Jamaican Rice and Peas – An extraordinary rice dish packed with protein and fibers, with exploding savory flavors from scotch bonnet peppers, allspice, and thyme. Serve with Curry Goat or Jerk Chicken and you’ll have a wonderful Caribbean Feast in the comfort of your home.
If you love rice, then you’re gonna love my Jamaican Rice and Beans even more. It is a different take on cooking rice instead of having it plain or the famous Chinese Fried Rice. So, if you’re new to Caribbean cuisine, get ready to get hooked once you tried this rice and peas recipe.
My Jamaican Rice and Peas Recipe is by far the most authentic version I have tried. From the creaminess of the coconut milk to boatloads of flavors from thyme, allspice, and scotch bonnet peppers, undeniably takes you to the Caribbean sea. Not to be confused with Jamaican Pigeon Peas and Rice, although they are almost the same, this one has corn and Creole seasoning. Both are equally amazing and scrumptious. Yum!
This Caribbean Rice and Peas is one of the best comfort foods my family loves eating almost every day. So, I always make a big batch and store them in the freezer and they are gone in less than 2 weeks. And yet, we don’t get tired of eating them. Why? Because it’s really addictingly D-E-L-I-C-I-O-U-S! So don’t miss out and give this recipe a go!
What are Jamaican Rice and Peas?
It is a dish derived from Akan’s rice dish called Waakye. Although it has almost the same preparation as the Jamaican version, they actually have different ingredients. Waakye uses baking soda and sorghum leaves, while the Jamaican version seasons it with thyme and pepper.
The authentic Jamaican Rice and Peas actually uses beans and not “peas.” It is because the Island dwellers referred to beans as peas. Although, it may be because traditionally they also use pigeon peas but often substituted with kidney beans.
This dish even has the title of “Most Eaten Jamaican Food“, because it has always been their staple food. It is regularly being served every Sunday and in most of their special events like Weddings and Festivals.
- Dried Kidney Beans – you can also use canned kidney beans if you want to skip on the soaking part.
- Water – you’ll be needing a lot of water to cook the beans and make them soft. Also, to make sure you won’t burn the beans while cooking since you’ll be cooking the beans for almost an hour.
- Yellow Onion – I prefer to use yellow onion since it’s sweeter and has a nice astringency taste. You can also check how I cut my onions here.
- Green Onion – A pungent staw-like veggie that’s often used as a garnish makes this dish flavorful. This is how I prepare my green onion.
- Garlic – besides its inviting garlicky aroma, it also makes any dish more savory. Learn how to mince garlic click here.
- Bay Leaves – the tea-like aroma adds another layer of flavor to this dish with a hint of minty flavor.
- Sprigs Thyme – I used fresh thyme and chopped them to fully release its flavor. You can also use dried thyme if you don’t have fresh ones.
- Salt – any dish will taste bland without this ever-reliable seasoning.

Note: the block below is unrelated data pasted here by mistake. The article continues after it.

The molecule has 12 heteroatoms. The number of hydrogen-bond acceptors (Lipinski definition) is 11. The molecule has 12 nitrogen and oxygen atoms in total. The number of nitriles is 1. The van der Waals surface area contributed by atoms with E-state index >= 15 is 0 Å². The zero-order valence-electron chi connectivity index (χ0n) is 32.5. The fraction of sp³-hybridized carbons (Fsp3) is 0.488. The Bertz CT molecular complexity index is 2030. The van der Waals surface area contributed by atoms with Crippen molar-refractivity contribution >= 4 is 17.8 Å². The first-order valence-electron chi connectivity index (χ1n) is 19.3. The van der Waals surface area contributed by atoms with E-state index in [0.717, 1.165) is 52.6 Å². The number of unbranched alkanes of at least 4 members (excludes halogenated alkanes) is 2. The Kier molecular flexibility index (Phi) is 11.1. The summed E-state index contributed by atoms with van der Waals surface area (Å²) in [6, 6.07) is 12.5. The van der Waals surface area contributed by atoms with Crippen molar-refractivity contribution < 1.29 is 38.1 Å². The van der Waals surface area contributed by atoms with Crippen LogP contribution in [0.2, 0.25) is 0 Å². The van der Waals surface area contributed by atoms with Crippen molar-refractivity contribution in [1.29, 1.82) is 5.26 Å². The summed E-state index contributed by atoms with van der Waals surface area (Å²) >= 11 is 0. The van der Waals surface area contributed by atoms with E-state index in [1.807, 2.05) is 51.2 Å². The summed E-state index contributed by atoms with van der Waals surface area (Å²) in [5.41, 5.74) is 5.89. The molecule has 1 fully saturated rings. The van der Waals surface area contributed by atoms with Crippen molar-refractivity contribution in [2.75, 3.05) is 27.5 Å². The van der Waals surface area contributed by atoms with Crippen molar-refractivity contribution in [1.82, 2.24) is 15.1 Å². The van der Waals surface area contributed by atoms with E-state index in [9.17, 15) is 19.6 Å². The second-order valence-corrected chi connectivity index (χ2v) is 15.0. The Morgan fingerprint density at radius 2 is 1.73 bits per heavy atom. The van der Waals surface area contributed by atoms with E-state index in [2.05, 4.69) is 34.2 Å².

- Allspice Seeds (aka. Pimento Seeds) – is a very aromatic and savory spice with a hint of peppery overtones. It has a flavor profile similar to cloves, nutmeg, cinnamon, and ginger combined.
- Unsweetened Coconut Milk – the locals make their own coconut milk by grating the coconut meat and soaking them in water then squeezing them, the squeezed liquid is the fresh coconut milk. Don’t skip on the coconut milk to achieve authentic Jamaican rice and peas taste.
- Long-Grain White Rice – I prefer white rice because they are tastier, but the calories are also higher. Oops! Anyway, you can also use brown rice for a healthier version. 😉
- Scotch Bonnet Pepper – this pepper is literally HOT, so most of the time I put it whole instead of chopping it. This way, I can still get the flavors from its skin and not the spiciness from the seeds. If you want your Jamaican rice to be extra spicy, you know what to do. 😉
- Black Eyed Peas or Pigeon Peas (aka. Gungo Peas) – using the same ratio, you can replace kidney beans with either of these two. All of them are rich in protein, vitamins, and minerals.
- Broth (Chicken or Vegetable) – use this if you’re not a fan of coconut milk. It will make the dish extremely flavorful and savory without the after-taste of the coconut milk.
- Milk – also works well to achieve the same creaminess without the taste of coconut milk. Or if you want the taste of coconut milk but you don’t have any, just add 1-2 tablespoons of coconut oil.
- Serrano Pepper – is easier to find than scotch bonnet pepper, and has a good amount of heat as well.
- Brown Rice – is a healthier alternative since it is more nutritious than white rice. It takes longer to cook so you need to adjust the cooking time.
- Homemade Allspice – just mix equal parts of ground cinnamon, ground nutmeg, and cloves and then store them in an air-tight container.
- Jamaican Pigeon Peas and Rice – easier to prepare since you don’t have to soak the peas overnight. Plus, my version has corn for added texture and sweetness. Click here for the recipe.